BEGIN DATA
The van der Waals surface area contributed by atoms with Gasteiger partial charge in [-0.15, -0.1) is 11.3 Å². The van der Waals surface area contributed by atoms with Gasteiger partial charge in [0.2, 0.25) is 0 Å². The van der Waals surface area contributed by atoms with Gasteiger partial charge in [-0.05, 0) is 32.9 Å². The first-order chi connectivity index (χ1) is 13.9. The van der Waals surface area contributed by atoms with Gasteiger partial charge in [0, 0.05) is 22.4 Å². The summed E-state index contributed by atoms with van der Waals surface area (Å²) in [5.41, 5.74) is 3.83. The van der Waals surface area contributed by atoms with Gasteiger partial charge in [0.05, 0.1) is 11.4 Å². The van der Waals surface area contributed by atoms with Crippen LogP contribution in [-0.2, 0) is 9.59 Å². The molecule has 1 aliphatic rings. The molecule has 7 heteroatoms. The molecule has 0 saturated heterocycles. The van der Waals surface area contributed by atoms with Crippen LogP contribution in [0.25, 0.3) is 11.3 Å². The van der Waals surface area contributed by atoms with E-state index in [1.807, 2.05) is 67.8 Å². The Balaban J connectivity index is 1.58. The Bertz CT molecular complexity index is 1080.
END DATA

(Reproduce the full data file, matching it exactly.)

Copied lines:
The van der Waals surface area contributed by atoms with Gasteiger partial charge in [-0.15, -0.1) is 11.3 Å². The van der Waals surface area contributed by atoms with Gasteiger partial charge in [0.2, 0.25) is 0 Å². The van der Waals surface area contributed by atoms with Gasteiger partial charge in [-0.05, 0) is 32.9 Å². The first-order chi connectivity index (χ1) is 13.9. The van der Waals surface area contributed by atoms with Gasteiger partial charge in [0, 0.05) is 22.4 Å². The summed E-state index contributed by atoms with van der Waals surface area (Å²) in [5.41, 5.74) is 3.83. The van der Waals surface area contributed by atoms with Gasteiger partial charge in [0.05, 0.1) is 11.4 Å². The van der Waals surface area contributed by atoms with Crippen LogP contribution in [-0.2, 0) is 9.59 Å². The molecule has 1 aliphatic rings. The molecule has 7 heteroatoms. The molecule has 0 saturated heterocycles. The van der Waals surface area contributed by atoms with Crippen LogP contribution in [0.25, 0.3) is 11.3 Å². The van der Waals surface area contributed by atoms with E-state index in [1.807, 2.05) is 67.8 Å². The Balaban J connectivity index is 1.58. The Bertz CT molecular complexity index is 1080.